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throughout his realms, who, regarding all his subjects as his children, watches over them with unwearied and impartial affection ; who scrupulously observes their rights and liberties; obeys the laws, and causes others to obey them ; rejects the baits of foreign as well as of domestic ambition; cherishes useful industry, learning, and science; eradicates ancient prejudices ; abolishes immoral customs; difcountenances corruption, luxury, and vice; and by public encouragement and private example inculcates the important lesson, that the welfare of a nation is to be sought, like that of an individual, in the cultivation of christian virtue. On the historian also refts the painful talk of delineating the miseries of that kingdom, whose Monarch studies to aggrandize himself by encroaching on popular freedom, by fomenting party divisions, by holding up rewards to venal servility; who impoverishes his subjects by his profusion ; lavishes their wealth and their blood in unnecessary wars ; connives at the injustice of his ministers; fanctions the licentiousness of his court; and by the influence of personal irreligion saps the foundations of national morality,

The

The Monarch, who is truly anxious for the happiness of his people, will not satisfy himself with personally exercising his constitutional authority with a view to that object. He will endeavour to give his subjects every possible degree of assurance that the advantages, which they have enjoyed under his administration, shall be continued to them when he shall no longer fill the throne. Impressed with this patriotic desire, he will regard the education of his family, not merely with the common feelings of a father; but with the anxieties inseparable from the recollection that it is a measure which may involve the welfare of millions. He knows with what command, ing influence the conduct of persons allied to royalty affects all ranks of society. He knows not which, or how many, of his children may eventually wear the crown. then on their bosoms the importance, the dan, gers, and the duties, of the station in which they are born, and of the office to which they may fucceed. He will train them in the ftu. dies, habits, and occupations which may

inoft incline and enable them to be extensively useful. He will associate them with such friends

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He will engrave

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and companions as recommend to imitation purity of character by respectful freedom and attractive ingenuousness of manners. He will guard them against the servility of flatterers, and the busy artifices of the vicious. Above all things, he will imprint on their hearts the proofs and the precepts of christianity; and fix their thoughts and their solicitude on that impending day of enquiry and retribution, when all earthly distinctions shall be no more.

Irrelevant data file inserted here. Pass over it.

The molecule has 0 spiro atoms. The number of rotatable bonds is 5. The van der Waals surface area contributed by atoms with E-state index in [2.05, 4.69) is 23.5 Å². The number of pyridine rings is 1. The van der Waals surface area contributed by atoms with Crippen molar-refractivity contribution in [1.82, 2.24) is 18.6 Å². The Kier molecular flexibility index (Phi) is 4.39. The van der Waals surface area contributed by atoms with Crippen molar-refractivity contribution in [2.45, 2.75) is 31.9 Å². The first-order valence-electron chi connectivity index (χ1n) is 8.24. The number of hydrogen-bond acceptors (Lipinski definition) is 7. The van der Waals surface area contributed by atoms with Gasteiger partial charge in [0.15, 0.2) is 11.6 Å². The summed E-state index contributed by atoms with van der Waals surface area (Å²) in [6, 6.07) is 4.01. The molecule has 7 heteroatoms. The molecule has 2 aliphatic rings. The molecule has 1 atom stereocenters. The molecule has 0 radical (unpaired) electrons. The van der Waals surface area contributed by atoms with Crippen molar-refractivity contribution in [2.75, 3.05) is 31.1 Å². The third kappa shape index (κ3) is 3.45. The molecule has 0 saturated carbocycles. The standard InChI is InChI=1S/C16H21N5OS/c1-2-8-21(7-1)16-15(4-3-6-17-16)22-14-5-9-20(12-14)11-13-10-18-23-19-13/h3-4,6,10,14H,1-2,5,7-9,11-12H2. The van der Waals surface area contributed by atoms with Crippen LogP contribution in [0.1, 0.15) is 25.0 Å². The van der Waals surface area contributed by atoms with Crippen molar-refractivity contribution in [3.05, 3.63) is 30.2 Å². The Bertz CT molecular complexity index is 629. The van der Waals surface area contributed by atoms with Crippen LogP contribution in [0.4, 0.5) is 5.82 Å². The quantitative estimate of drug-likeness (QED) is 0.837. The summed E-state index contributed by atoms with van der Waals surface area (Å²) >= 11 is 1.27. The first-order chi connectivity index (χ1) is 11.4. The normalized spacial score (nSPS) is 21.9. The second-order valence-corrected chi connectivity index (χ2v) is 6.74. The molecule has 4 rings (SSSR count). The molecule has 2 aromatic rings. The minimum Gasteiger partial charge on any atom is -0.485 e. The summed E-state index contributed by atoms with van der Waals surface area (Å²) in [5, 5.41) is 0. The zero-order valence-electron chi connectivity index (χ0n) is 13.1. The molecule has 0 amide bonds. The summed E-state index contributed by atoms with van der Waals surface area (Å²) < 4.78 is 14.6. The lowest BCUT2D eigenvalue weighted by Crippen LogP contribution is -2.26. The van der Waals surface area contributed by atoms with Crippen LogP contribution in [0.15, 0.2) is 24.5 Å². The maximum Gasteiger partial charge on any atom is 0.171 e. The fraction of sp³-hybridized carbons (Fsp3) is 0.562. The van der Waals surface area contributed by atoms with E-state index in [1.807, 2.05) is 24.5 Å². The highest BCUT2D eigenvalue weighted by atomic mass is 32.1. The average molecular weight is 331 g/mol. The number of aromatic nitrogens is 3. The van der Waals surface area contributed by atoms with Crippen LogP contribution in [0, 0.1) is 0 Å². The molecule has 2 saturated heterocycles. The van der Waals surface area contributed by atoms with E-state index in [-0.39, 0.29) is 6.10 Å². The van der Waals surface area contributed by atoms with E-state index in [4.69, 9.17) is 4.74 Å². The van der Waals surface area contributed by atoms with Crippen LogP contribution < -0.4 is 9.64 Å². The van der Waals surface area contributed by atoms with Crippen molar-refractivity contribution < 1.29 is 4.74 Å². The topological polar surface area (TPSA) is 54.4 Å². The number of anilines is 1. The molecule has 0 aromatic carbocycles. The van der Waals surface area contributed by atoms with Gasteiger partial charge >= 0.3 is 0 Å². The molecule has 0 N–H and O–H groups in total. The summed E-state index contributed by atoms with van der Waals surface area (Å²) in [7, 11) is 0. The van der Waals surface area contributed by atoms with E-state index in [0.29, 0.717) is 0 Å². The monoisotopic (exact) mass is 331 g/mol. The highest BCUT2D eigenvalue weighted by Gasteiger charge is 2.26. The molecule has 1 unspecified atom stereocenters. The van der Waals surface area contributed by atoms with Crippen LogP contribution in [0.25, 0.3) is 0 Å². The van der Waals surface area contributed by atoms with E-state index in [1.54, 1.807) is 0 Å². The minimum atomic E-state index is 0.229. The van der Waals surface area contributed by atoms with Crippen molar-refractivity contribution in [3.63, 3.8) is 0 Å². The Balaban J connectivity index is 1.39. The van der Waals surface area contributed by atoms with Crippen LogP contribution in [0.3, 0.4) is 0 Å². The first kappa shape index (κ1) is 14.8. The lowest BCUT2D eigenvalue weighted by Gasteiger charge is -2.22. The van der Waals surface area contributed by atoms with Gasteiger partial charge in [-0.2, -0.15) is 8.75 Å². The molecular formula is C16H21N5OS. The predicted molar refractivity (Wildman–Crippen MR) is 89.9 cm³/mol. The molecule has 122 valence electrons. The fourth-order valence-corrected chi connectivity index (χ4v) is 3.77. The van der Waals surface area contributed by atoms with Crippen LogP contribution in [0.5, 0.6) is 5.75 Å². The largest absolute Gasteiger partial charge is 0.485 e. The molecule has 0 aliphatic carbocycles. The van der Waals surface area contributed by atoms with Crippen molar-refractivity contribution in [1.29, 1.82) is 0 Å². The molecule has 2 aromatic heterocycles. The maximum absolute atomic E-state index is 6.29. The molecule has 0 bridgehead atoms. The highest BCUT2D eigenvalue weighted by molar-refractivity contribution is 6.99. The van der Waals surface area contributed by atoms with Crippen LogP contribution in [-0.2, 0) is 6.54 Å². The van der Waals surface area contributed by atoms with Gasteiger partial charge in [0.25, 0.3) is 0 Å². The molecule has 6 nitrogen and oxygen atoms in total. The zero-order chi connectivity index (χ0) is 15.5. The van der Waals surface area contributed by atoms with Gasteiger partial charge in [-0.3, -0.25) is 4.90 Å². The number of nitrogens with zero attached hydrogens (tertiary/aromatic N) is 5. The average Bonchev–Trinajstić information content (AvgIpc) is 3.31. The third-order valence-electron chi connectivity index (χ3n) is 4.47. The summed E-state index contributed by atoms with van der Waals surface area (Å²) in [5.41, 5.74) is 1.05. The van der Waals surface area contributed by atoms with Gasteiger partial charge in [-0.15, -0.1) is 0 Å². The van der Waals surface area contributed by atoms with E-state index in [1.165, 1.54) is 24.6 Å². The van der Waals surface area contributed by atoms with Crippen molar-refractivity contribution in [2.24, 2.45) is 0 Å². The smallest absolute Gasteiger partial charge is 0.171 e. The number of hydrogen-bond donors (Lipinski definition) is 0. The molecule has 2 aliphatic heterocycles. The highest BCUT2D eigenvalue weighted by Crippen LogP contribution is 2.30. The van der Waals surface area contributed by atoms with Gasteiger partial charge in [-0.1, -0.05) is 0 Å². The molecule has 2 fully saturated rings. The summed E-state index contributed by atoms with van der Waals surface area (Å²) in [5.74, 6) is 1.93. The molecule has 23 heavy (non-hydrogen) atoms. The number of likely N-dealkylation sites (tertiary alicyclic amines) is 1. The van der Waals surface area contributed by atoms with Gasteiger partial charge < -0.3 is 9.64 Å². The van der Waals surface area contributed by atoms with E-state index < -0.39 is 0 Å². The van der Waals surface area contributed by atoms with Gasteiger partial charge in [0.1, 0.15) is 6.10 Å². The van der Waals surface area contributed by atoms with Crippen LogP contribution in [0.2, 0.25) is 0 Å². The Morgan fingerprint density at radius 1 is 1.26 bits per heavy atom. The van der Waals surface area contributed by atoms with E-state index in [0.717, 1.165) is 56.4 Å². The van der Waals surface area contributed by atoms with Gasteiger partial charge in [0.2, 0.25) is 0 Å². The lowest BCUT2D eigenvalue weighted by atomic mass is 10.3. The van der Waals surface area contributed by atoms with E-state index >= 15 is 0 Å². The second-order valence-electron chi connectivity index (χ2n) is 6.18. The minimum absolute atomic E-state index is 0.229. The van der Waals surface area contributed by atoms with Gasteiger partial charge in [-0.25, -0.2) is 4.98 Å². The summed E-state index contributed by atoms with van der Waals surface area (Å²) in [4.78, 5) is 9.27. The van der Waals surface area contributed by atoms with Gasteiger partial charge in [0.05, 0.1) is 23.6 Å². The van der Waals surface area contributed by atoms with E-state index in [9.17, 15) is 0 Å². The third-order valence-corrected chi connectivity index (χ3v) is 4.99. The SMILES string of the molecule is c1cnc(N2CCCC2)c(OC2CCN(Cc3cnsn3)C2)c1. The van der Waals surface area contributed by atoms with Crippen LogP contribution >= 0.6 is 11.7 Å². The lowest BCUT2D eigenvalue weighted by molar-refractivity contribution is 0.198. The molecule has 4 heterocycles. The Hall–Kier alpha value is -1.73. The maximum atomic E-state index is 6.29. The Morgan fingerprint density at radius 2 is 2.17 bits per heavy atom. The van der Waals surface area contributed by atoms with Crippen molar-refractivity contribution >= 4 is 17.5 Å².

A King who in the discharge of his various functions shall thus labour to promote the happiness of man and the glory of God, will ensure to himself, not only a brighter crown hereafter, but an extent of present power greater perhaps than a despot ever knew, greater than a despot ever enjoyed in security. And it is a power which he need not blush to possess ; it is a lawful power ; it springs not from tyrannical edicts; not from the submisfion of bribed or intimidated senates ; but from the eager approbation and unbounded love of his people.

С НАР. CHAP. IV.

ON THE GENERAL DUTIES OF ENGLISHMEN

AS SUBJECTS AND FELLOW-CITIZENS.

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HE first duty of a subject as such is to fulfil the engagements into which he has entered with his country. The engagements, by which a subject of this kingdom is bound, are ascertained by the ļaws of the land, and by those established usages, which, although they are not expressly recorded in any Aof Par

Act . liament, are recognized as fair inferences from existing Statutes, or have at least received from general consent the authority of positive Laws. These statutes and usages define the measure of obedience due from him to the State ; they de clare the several instances and degrees (a) in

(a) “ Political or civil liberty, which is that of a mem“ ber of society, is no other than natural liberty fo far re“ strained, and no further, as is necessary and expedient “ for the general advantage of the public.”—“Every “ man, when he enters into society, gives up a part of his

, “ natural liberty,” Blackft. Com. vol. i. p. 125.

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which his natural rights are restrained ; and describe the civil rights assigned to him in

return.

A detail of this immense and fluctuating mafs of particulars, however justly it might be required in a work professedly designed to convey legal knowledge, is not to be expected in a treatise which has moral instruction for its object, and addresses itself to readers of various descriptions. Yet there are some points too important to be dismissed without special observation. I shall therefore in the first place endeavour to state with precision the general obligation which the subject owes to his governors; and shall afterwards make some remarks on those more indeterminate duties, in which greater latitude is afforded for the exercise of his own discretion.

I. The obedience of the subject is immediately due to the existing Government in consequence of its possessing the delegated authority of the State. It is not however an obedience without limit: it is not due in any case in

. which it would be a breach of duty to God;

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